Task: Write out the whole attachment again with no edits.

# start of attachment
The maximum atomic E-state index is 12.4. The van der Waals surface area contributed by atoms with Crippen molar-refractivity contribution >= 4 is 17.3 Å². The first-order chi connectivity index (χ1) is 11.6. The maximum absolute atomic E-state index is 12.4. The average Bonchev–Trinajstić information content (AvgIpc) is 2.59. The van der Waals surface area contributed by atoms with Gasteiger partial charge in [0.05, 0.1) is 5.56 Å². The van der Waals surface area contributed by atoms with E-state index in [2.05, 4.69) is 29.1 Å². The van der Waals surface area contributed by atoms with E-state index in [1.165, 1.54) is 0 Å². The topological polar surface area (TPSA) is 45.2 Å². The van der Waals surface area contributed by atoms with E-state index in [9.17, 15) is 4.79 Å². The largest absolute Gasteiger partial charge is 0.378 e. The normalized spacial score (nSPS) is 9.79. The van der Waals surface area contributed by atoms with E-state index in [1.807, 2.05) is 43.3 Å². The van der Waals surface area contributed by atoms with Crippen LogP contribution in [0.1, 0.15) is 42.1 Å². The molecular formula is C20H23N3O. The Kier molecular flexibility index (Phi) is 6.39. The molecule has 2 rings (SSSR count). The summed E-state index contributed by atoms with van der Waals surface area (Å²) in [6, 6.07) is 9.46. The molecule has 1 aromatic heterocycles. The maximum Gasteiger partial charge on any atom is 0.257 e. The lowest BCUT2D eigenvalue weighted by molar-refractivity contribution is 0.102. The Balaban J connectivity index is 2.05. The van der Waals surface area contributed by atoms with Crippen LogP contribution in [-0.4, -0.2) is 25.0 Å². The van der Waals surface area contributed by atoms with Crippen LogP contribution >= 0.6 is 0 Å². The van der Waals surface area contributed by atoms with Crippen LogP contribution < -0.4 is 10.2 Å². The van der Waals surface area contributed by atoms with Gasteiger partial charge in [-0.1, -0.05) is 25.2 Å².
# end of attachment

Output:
The maximum atomic E-state index is 12.4. The van der Waals surface area contributed by atoms with Crippen molar-refractivity contribution >= 4 is 17.3 Å². The first-order chi connectivity index (χ1) is 11.6. The maximum absolute atomic E-state index is 12.4. The average Bonchev–Trinajstić information content (AvgIpc) is 2.59. The van der Waals surface area contributed by atoms with Gasteiger partial charge in [0.05, 0.1) is 5.56 Å². The van der Waals surface area contributed by atoms with E-state index in [2.05, 4.69) is 29.1 Å². The van der Waals surface area contributed by atoms with E-state index in [1.165, 1.54) is 0 Å². The topological polar surface area (TPSA) is 45.2 Å². The van der Waals surface area contributed by atoms with E-state index in [9.17, 15) is 4.79 Å². The largest absolute Gasteiger partial charge is 0.378 e. The normalized spacial score (nSPS) is 9.79. The van der Waals surface area contributed by atoms with E-state index in [1.807, 2.05) is 43.3 Å². The van der Waals surface area contributed by atoms with Crippen LogP contribution in [0.1, 0.15) is 42.1 Å². The molecular formula is C20H23N3O. The Kier molecular flexibility index (Phi) is 6.39. The molecule has 2 rings (SSSR count). The summed E-state index contributed by atoms with van der Waals surface area (Å²) in [6, 6.07) is 9.46. The molecule has 1 aromatic heterocycles. The maximum Gasteiger partial charge on any atom is 0.257 e. The lowest BCUT2D eigenvalue weighted by molar-refractivity contribution is 0.102. The Balaban J connectivity index is 2.05. The van der Waals surface area contributed by atoms with Crippen LogP contribution in [-0.4, -0.2) is 25.0 Å². The van der Waals surface area contributed by atoms with Crippen LogP contribution >= 0.6 is 0 Å². The van der Waals surface area contributed by atoms with Crippen LogP contribution < -0.4 is 10.2 Å². The van der Waals surface area contributed by atoms with Gasteiger partial charge in [-0.1, -0.05) is 25.2 Å².